The Schlösschen (“Little Castle”) complex has belonged to the town of Heidelberg since 1916, and in 1921 the town turned the buildings into a youth hostel. The demand was so great that the stables were demolished and a new purpose-built youth hostel then opened its doors in 1928. The basement of this new youth hostel contained public baths and showers. The youth hostel remained here until it moved to new and much bigger premises near the zoo in 1956. The old building was often referred to as the “Bathhouse” because of the public baths.
After its use as a youth hostel, the building was used to accommodate young refugees, then a school for children with special needs, and then the Municipal School for Music and Singing.
Due to the ever-growing need by the music school and by local societies for an event venue in Handschuhsheim, the town of Heidelberg decided in 1985 to demolish the old buildings on the site of the former stables and orangery and build a brand new community centre with a hall that can seat up to 500 persons and with various practice rooms for the music school and societies.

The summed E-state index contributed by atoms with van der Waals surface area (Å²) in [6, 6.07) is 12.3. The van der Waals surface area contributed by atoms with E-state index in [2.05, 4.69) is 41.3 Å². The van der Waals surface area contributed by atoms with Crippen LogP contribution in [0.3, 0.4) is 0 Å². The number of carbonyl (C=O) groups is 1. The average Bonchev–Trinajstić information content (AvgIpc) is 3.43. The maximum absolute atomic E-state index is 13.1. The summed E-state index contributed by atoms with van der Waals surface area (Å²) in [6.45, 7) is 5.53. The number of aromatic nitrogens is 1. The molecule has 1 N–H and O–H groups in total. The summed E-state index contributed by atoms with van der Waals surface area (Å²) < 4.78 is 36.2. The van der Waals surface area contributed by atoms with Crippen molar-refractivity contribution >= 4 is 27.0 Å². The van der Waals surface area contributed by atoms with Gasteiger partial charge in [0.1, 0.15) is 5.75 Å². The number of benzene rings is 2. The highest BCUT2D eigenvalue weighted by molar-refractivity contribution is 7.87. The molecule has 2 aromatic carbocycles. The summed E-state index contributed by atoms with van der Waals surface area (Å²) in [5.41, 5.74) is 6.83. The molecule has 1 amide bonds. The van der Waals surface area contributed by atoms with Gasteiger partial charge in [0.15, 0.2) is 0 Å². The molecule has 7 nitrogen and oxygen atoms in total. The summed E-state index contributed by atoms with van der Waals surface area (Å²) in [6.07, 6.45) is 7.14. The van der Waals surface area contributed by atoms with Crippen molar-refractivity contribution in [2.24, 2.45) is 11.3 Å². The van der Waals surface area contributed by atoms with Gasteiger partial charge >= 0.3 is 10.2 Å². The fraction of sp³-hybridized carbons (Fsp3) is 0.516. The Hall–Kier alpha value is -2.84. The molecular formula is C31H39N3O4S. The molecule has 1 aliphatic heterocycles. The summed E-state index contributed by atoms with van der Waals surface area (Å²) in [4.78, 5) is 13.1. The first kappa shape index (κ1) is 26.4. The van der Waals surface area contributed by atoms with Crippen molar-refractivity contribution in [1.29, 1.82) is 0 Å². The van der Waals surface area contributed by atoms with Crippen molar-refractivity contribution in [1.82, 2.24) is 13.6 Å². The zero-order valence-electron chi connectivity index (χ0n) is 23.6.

This community centre is named after Handschuhsheim’s most famous son, the artist Carl Rottmann, who was born here in 1797. His father was Friedrich Rottmann, also an artist and university drawing-master from whom Carl Rottmann learned his skills. At the age of 22 Carl Rottmann went to Munich, where he became an artist at the Bavarian court and gained a reputation as a fine landscape painter. In Munich he married his cousin Maria Friederike Augusta von Skell, the daughter of the court garden director Friedrich Ludwig von Skell. Carl Rottmann died in 1850 and was buried in the von Skell family grave in Munich.
There is a plaque commemorating Carl Rottmann in the courtyard here and a street named after him in Handschuhsheim.